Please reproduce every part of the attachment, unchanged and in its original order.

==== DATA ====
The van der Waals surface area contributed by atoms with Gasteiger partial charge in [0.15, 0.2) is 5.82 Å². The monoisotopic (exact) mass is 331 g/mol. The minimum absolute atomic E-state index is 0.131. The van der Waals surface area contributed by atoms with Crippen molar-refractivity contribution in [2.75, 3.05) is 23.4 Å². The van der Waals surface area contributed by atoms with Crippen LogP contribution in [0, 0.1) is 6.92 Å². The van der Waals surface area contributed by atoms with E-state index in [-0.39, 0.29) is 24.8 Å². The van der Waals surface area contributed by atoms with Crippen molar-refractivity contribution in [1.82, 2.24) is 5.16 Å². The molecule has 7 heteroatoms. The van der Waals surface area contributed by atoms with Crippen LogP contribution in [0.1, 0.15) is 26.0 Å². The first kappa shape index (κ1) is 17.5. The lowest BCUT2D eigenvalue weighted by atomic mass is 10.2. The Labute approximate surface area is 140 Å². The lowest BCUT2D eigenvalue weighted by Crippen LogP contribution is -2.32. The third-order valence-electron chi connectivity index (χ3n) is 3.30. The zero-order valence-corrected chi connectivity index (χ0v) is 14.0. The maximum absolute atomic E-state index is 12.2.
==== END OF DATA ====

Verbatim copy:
The van der Waals surface area contributed by atoms with Gasteiger partial charge in [0.15, 0.2) is 5.82 Å². The monoisotopic (exact) mass is 331 g/mol. The minimum absolute atomic E-state index is 0.131. The van der Waals surface area contributed by atoms with Crippen molar-refractivity contribution in [2.75, 3.05) is 23.4 Å². The van der Waals surface area contributed by atoms with Crippen LogP contribution in [0, 0.1) is 6.92 Å². The van der Waals surface area contributed by atoms with E-state index in [-0.39, 0.29) is 24.8 Å². The van der Waals surface area contributed by atoms with Crippen molar-refractivity contribution in [1.82, 2.24) is 5.16 Å². The molecule has 7 heteroatoms. The van der Waals surface area contributed by atoms with Crippen LogP contribution in [0.1, 0.15) is 26.0 Å². The first kappa shape index (κ1) is 17.5. The lowest BCUT2D eigenvalue weighted by atomic mass is 10.2. The Labute approximate surface area is 140 Å². The lowest BCUT2D eigenvalue weighted by Crippen LogP contribution is -2.32. The third-order valence-electron chi connectivity index (χ3n) is 3.30. The zero-order valence-corrected chi connectivity index (χ0v) is 14.0. The maximum absolute atomic E-state index is 12.2.